Bike 34 was finally open. I had been refreshing Lisa’s Justin Bieber vs. Justin Timberlake class all week, waiting for someone to cancel. When the opportunity presented itself, I couldn’t turn it down. “Bike 34 is yours!” flashed across my screen, and I scanned my inbox for a confirmation from SoulCycle. I double-checked my calendar to make sure nothing conflicted with the 9:30 a.m. ride on Saturday. Much to my disappointment, it looked as though I wouldn’t be able to tap it back to a What Do You Mean/Summer Love mashup. With family dinner at 7 that night, there was no way I would have enough time to do my hair after a post-workout shower. Without time to dry, detangle, moisturize and style, who knows what it would look like by dinner time? I had to cancel.
Having curly hair has always been an integral part of my identity. It’s my most defining feature and one that I’m not afraid to accentuate. But just like any other relationship, my curls and I go through our fair share of ups and downs. From cancelling highly-anticipated SoulCycle classes to making me late for school, my hair truly has a mind of its own. What others might see as a unique trait is often a time-consuming burden that I wish I could do without.
Even after spending hours watching YouTube tutorials and trying out dozens of styling products, my hair is still wildly unpredictable. In an attempt to control it, I often resort to putting it in a ponytail, or the more drastic alternative, straightening it. That way, I can shave off about 45 minutes of my daily routine, not having to worry about unexpected frizz or unruly fly-aways.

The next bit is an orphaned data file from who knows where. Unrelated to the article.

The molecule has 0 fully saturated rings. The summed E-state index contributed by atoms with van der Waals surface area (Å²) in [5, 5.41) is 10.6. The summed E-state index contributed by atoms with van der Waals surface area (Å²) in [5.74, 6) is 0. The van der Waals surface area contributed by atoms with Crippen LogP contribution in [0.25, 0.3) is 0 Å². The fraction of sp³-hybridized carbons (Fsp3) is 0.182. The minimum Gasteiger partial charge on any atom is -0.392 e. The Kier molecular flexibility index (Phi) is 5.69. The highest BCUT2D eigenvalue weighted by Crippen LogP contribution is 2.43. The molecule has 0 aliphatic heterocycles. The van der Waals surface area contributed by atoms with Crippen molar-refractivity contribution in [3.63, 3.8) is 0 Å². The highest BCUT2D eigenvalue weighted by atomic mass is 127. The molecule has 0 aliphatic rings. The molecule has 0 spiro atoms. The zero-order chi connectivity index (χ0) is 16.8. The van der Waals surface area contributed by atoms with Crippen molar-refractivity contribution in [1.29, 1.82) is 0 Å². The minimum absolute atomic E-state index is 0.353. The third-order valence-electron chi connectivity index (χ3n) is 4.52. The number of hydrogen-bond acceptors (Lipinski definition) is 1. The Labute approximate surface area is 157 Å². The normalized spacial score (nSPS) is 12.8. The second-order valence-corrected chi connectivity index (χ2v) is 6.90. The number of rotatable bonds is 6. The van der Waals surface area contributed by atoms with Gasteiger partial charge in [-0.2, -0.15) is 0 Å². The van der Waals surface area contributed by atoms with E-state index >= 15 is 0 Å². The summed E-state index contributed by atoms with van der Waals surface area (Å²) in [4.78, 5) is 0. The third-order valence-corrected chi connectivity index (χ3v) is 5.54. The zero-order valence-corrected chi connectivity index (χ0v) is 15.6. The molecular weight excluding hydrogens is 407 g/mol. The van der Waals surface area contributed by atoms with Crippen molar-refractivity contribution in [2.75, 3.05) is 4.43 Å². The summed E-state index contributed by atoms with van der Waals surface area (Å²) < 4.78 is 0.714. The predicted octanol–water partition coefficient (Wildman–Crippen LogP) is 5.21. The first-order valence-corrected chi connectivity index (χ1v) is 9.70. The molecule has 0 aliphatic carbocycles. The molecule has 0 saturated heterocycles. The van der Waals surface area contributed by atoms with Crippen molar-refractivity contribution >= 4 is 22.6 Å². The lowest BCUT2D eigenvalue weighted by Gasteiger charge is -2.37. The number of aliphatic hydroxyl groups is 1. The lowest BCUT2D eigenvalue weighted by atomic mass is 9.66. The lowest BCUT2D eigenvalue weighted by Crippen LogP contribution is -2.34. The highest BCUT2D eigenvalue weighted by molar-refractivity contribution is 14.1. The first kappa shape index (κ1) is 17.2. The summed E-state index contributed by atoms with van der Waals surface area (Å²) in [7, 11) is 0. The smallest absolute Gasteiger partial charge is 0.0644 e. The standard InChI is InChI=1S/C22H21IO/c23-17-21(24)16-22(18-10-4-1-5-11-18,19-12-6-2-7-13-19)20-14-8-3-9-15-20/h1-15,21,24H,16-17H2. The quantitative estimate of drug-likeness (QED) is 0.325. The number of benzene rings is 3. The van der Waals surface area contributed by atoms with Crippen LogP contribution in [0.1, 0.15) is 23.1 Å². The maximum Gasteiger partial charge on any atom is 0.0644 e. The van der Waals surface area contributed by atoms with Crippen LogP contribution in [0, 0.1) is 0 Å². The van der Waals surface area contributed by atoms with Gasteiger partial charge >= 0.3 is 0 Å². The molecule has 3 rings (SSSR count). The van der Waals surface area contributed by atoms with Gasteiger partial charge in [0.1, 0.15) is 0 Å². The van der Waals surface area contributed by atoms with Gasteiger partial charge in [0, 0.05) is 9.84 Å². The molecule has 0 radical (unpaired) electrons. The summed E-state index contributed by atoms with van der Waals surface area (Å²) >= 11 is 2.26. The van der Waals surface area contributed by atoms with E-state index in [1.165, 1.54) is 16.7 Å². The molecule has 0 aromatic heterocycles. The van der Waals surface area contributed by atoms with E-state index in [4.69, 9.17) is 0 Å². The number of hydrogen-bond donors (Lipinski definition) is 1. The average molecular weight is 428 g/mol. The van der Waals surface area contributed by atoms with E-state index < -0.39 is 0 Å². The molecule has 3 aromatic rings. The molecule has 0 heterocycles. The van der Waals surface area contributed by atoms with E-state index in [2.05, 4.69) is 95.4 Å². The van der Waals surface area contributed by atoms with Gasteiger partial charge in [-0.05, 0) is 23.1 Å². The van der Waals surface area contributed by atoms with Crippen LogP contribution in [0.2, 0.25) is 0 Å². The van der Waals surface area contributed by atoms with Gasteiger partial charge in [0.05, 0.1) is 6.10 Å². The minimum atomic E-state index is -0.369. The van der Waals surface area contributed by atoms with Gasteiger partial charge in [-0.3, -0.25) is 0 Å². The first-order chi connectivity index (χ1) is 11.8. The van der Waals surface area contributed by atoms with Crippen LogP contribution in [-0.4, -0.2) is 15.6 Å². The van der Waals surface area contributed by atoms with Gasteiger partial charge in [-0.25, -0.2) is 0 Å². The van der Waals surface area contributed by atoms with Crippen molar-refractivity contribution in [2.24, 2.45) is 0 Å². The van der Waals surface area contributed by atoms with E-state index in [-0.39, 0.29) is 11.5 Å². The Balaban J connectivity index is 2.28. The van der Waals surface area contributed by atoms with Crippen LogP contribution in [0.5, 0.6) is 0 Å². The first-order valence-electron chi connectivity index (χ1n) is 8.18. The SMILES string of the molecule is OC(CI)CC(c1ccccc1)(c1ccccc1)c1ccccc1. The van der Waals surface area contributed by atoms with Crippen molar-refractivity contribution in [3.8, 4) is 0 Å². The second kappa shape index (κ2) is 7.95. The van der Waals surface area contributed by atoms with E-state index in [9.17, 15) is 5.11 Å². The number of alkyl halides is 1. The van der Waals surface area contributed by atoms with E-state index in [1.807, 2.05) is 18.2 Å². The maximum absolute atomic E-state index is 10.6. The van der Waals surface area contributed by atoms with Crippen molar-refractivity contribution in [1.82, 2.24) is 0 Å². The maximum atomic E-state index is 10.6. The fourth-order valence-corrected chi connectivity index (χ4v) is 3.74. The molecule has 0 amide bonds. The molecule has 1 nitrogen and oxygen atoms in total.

As soon as my curls disappear, so do most of my insecurities. Straight hair is the norm. Only after a dramatic makeover and permanently straightening her curls did Mia from “The Princess Diaries” become royalty. Subliminal messages like these instilled in me from an early age the notion that straight hair is mainstream and curls are unconventional.
I’m relieved to take a temporary break from my unmanageable curls and eliminate the stress of a bad hair day from my list of responsibilities. But I start to long for my curls as soon as someone comments on the change.
“You should wear your hair straight more often.” “Have you ever considered permanently straightening it?” “I like your curls, but this is so much better.”
What might be intended as compliments actually feel like suggestions to conform my look to conventional standards, as if my straight hair is more acceptable than my natural hair. It’s difficult to take these comments to heart because they seem back-handed and imply that I would be better off with a different appearance, so I quickly start to wish for my curls back just so I can set myself apart.
While they may be a little wild, my curls are a part of who I am, and there is no use in trying to tame them. According to the Today/AOL Ideal to Real Body Image Survey from 2014, women spend an average of 55 minutes per day on their appearance, which is only about 10 more minutes than the amount of time I spend on my hair alone. 32 percent of women surveyed also said they worry about their natural hair. I used to belong to that 32 percent, but I soon realized that my curls were something to flaunt, not hide.
Yes, they are extremely frustrating the majority of days. And yes, I spend far more time on my hair than the average person. But at the end of the day, I like being able to stand out. They’re definitely unorthodox, but that’s why I love them. I might still plug in the flat iron once or twice a month to change it up, but my time away from my curls is short-lived. Otherwise, I would miss them too much.